Jason Howie/Flickr Creative Commons
Social media ignited Sunday afternoon when news broke that a man in Cleveland streamed a video of himself on Facebook allegedly shooting an elderly person. The crime is part of an ongoing challenge for news organizations and social media companies.
The challenge is different for each of the entities, however.
News organizations are tasked with taking in raw material and determining what, when and how to describe and show that information. In this and similar cases, journalists are challenged by several factors, including:
- The raw material is graphic.
- The raw material often cannot be verified.
- The raw material is likely available online.
- The family of the victim(s) may not know of the crime.
Before the internet, modern journalists didn’t often come into contact with graphic material to use with stories. Additionally, they often heard of crimes from official sources that could verify material and knew whether the family of the victim was notified. Plus, graphic images, video or audio weren’t circulating in public.
The instinct of many people – including journalists – is to share what is publicly available, but the Society of Professional Journalists’ Code of Ethics makes a clear statement by saying “legal access to information differs from an ethical justification to publish or broadcast.”
Some news organizations and journalists take the position that they should not hide information from the public, but that’s a ridiculous stance. One of the central missions of journalism is to distill the world into concise reports that tell the public what information they need in their day to day lives.
Journalists in the 20th century decided those who were part of their profession should act ethically while fulfilling that mission. The current version of SPJ’s Code of Ethics says journalists should “balance the public’s need for information against potential harm or discomfort.” Additionally, they should “show compassion for those who may be affected by news coverage.”
There will never be one answer for how journalists and news organizations deal with video of crimes streamed online, but taking the time to think beyond access of material to the responsible retelling and synthesis will lead to much better decisions than have been made in the past.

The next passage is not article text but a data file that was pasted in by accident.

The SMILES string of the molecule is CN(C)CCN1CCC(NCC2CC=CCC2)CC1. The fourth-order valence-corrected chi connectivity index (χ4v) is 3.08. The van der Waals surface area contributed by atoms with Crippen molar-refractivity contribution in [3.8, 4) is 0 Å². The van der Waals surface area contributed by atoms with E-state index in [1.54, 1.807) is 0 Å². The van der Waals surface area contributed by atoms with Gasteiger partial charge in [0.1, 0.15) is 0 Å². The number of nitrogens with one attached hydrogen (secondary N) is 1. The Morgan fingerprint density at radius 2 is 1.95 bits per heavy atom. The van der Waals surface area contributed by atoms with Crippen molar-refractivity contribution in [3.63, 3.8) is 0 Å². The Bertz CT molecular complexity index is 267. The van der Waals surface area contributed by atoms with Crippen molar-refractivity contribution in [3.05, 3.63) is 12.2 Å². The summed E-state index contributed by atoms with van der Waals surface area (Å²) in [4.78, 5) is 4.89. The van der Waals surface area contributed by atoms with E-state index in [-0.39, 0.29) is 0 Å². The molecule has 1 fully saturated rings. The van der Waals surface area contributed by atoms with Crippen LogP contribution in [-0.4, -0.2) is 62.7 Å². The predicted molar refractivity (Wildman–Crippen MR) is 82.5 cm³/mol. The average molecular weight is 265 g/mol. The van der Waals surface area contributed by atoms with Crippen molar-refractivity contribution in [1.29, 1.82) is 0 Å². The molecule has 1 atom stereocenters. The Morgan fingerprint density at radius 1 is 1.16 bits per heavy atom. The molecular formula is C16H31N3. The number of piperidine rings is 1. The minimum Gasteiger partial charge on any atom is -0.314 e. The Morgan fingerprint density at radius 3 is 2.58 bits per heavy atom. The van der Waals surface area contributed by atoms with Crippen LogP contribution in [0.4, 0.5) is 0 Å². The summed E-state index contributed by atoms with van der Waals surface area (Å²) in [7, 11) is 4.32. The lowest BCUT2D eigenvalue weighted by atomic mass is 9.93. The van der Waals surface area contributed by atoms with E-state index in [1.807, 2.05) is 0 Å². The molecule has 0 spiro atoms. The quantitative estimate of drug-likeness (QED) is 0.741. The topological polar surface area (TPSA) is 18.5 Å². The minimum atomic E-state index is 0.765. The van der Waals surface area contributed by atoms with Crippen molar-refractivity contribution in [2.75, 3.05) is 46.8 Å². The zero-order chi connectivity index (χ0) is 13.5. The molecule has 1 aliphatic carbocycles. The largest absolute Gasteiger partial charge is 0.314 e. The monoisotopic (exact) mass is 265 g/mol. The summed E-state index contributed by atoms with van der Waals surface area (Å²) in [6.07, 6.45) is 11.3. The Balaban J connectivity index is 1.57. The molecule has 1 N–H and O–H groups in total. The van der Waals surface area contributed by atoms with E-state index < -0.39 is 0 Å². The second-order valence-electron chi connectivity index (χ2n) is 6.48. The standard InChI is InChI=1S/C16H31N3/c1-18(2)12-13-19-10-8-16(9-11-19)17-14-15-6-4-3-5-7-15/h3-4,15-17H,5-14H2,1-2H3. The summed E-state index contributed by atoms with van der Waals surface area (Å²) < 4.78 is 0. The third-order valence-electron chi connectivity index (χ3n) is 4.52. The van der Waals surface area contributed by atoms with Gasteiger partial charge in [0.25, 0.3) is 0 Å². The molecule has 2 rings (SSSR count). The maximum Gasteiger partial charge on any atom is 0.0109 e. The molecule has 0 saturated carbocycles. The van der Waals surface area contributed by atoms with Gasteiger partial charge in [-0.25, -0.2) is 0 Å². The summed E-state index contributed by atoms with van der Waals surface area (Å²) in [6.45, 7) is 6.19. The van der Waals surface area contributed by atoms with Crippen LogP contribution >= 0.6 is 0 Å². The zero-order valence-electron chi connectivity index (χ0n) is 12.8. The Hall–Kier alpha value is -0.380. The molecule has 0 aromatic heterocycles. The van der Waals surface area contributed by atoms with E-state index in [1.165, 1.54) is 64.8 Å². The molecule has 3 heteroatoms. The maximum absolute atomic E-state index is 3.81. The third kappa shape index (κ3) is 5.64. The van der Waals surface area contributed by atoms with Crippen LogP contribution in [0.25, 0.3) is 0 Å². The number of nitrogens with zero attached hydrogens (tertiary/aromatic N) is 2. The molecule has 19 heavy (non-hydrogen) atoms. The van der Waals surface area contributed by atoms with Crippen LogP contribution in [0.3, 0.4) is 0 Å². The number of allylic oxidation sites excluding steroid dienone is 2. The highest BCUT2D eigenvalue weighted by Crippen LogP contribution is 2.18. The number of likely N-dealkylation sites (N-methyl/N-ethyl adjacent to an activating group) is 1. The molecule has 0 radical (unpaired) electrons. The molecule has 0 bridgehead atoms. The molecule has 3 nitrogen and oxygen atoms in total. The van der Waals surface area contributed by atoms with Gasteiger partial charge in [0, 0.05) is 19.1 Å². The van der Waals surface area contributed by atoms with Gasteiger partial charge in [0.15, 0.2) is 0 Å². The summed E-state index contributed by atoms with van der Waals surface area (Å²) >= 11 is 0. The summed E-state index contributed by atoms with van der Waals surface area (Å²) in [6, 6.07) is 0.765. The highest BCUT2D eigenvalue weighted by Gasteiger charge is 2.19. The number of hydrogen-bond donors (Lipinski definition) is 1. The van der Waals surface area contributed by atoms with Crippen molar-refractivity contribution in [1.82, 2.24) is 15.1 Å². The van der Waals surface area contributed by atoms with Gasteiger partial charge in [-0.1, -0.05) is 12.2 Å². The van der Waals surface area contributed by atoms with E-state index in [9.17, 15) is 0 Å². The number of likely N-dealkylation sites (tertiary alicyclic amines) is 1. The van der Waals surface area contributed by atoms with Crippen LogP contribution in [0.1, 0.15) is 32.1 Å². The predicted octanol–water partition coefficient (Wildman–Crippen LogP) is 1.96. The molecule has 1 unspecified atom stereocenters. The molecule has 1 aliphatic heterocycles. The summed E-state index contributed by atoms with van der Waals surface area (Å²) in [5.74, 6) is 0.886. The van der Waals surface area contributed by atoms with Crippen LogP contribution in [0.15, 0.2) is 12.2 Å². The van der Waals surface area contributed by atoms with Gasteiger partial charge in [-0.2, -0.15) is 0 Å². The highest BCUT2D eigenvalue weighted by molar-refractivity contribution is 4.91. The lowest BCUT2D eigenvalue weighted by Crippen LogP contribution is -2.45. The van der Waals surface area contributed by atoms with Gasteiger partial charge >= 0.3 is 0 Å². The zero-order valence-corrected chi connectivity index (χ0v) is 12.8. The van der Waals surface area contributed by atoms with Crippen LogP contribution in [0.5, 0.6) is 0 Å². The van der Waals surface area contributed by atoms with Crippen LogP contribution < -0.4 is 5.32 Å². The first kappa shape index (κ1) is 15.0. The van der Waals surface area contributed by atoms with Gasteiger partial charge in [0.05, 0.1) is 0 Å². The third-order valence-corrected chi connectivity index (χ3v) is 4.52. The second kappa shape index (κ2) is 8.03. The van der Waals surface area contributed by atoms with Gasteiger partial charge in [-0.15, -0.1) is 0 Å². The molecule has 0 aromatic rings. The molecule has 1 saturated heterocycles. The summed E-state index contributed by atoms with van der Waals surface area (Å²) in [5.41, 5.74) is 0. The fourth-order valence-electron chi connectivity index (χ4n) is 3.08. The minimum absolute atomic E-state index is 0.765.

The challenge for social media companies like Facebook, Twitter and Snapchat is somewhat different, but the answers are not.
Unlike journalists who get the opportunity to pause before publishing information, social media companies are more like newsstands that allow any person to put their information or publication on display. Except, the companies have more control than many people think.
The people in charge of Facebook and Twitter clearly care about what happens on their platforms. Otherwise, Facebook wouldn’t prioritize some content over others and Twitter wouldn’t weed out certain notifications or posts.
While these companies historically shut down any claim or notion that they are media companies or news organizations, they can’t be so ignorant to the fact that they exist in the same orbit. In that case, they can find answers within SPJ’s Code of Ethics, too.
If Facebook can prioritize an advertisement or post, the company can also put protections in place that will prevent the abuse of their platforms and tools. The same goes for Twitter, Snapchat, Tumblr and the rest.
Again, there will likely be no one answer for every company, but the people in charge must at least try to prevent members of the public from using their platforms and tools for sinister purposes while allowing others to use those same elements for good.
These problems are not going away. Fortunately, there is still time to address them before they get out of hand.
Andrew M. Seaman is the chair of SPJ’s ethics committee.